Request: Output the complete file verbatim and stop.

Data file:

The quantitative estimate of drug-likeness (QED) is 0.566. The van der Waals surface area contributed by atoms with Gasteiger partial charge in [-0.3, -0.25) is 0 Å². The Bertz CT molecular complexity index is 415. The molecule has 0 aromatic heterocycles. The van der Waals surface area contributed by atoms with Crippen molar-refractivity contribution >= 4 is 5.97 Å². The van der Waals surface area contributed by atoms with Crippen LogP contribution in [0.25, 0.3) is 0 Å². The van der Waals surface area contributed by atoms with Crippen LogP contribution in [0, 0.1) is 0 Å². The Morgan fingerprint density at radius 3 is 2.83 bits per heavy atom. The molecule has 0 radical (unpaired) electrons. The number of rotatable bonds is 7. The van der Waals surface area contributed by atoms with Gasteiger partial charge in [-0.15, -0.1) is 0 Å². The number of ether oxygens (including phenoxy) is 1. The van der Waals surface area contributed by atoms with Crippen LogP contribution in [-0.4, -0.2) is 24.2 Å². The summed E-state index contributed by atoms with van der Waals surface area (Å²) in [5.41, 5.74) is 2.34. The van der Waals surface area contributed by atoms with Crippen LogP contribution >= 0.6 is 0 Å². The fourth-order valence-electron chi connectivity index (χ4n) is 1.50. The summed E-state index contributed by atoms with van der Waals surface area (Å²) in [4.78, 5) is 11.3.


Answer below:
The quantitative estimate of drug-likeness (QED) is 0.566. The van der Waals surface area contributed by atoms with Gasteiger partial charge in [-0.3, -0.25) is 0 Å². The Bertz CT molecular complexity index is 415. The molecule has 0 aromatic heterocycles. The van der Waals surface area contributed by atoms with Crippen molar-refractivity contribution >= 4 is 5.97 Å². The van der Waals surface area contributed by atoms with Crippen LogP contribution in [0.25, 0.3) is 0 Å². The van der Waals surface area contributed by atoms with Crippen LogP contribution in [0, 0.1) is 0 Å². The Morgan fingerprint density at radius 3 is 2.83 bits per heavy atom. The molecule has 0 radical (unpaired) electrons. The number of rotatable bonds is 7. The van der Waals surface area contributed by atoms with Gasteiger partial charge in [-0.15, -0.1) is 0 Å². The number of ether oxygens (including phenoxy) is 1. The van der Waals surface area contributed by atoms with Crippen LogP contribution in [-0.4, -0.2) is 24.2 Å². The summed E-state index contributed by atoms with van der Waals surface area (Å²) in [5.41, 5.74) is 2.34. The van der Waals surface area contributed by atoms with Crippen LogP contribution >= 0.6 is 0 Å². The fourth-order valence-electron chi connectivity index (χ4n) is 1.50. The summed E-state index contributed by atoms with van der Waals surface area (Å²) in [4.78, 5) is 11.3.